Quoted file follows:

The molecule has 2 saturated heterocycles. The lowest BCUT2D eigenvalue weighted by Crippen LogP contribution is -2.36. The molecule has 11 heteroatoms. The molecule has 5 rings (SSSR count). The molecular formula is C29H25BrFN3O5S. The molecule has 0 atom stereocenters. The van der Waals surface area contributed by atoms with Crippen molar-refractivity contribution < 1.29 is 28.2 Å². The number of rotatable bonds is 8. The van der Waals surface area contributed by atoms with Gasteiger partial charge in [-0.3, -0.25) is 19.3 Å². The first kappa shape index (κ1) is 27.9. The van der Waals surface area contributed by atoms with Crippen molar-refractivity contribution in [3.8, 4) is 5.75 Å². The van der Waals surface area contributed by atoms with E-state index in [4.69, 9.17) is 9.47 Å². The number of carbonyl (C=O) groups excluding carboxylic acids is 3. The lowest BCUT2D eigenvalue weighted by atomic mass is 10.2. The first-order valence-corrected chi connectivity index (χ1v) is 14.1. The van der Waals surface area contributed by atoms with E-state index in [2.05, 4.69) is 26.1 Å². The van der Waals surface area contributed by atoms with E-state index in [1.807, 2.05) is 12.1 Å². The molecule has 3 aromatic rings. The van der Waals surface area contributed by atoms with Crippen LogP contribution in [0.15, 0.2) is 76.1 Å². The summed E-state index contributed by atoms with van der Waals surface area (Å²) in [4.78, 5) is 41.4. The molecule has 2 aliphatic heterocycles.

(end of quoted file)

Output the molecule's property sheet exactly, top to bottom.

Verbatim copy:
The molecule has 2 saturated heterocycles. The lowest BCUT2D eigenvalue weighted by Crippen LogP contribution is -2.36. The molecule has 11 heteroatoms. The molecule has 5 rings (SSSR count). The molecular formula is C29H25BrFN3O5S. The molecule has 0 atom stereocenters. The van der Waals surface area contributed by atoms with Crippen molar-refractivity contribution < 1.29 is 28.2 Å². The number of rotatable bonds is 8. The van der Waals surface area contributed by atoms with Gasteiger partial charge in [-0.3, -0.25) is 19.3 Å². The first kappa shape index (κ1) is 27.9. The van der Waals surface area contributed by atoms with Crippen molar-refractivity contribution in [3.8, 4) is 5.75 Å². The van der Waals surface area contributed by atoms with E-state index in [4.69, 9.17) is 9.47 Å². The number of carbonyl (C=O) groups excluding carboxylic acids is 3. The lowest BCUT2D eigenvalue weighted by atomic mass is 10.2. The first-order valence-corrected chi connectivity index (χ1v) is 14.1. The van der Waals surface area contributed by atoms with E-state index in [2.05, 4.69) is 26.1 Å². The van der Waals surface area contributed by atoms with E-state index in [1.807, 2.05) is 12.1 Å². The molecule has 3 aromatic rings. The van der Waals surface area contributed by atoms with Crippen LogP contribution in [0.15, 0.2) is 76.1 Å². The summed E-state index contributed by atoms with van der Waals surface area (Å²) in [4.78, 5) is 41.4. The molecule has 2 aliphatic heterocycles.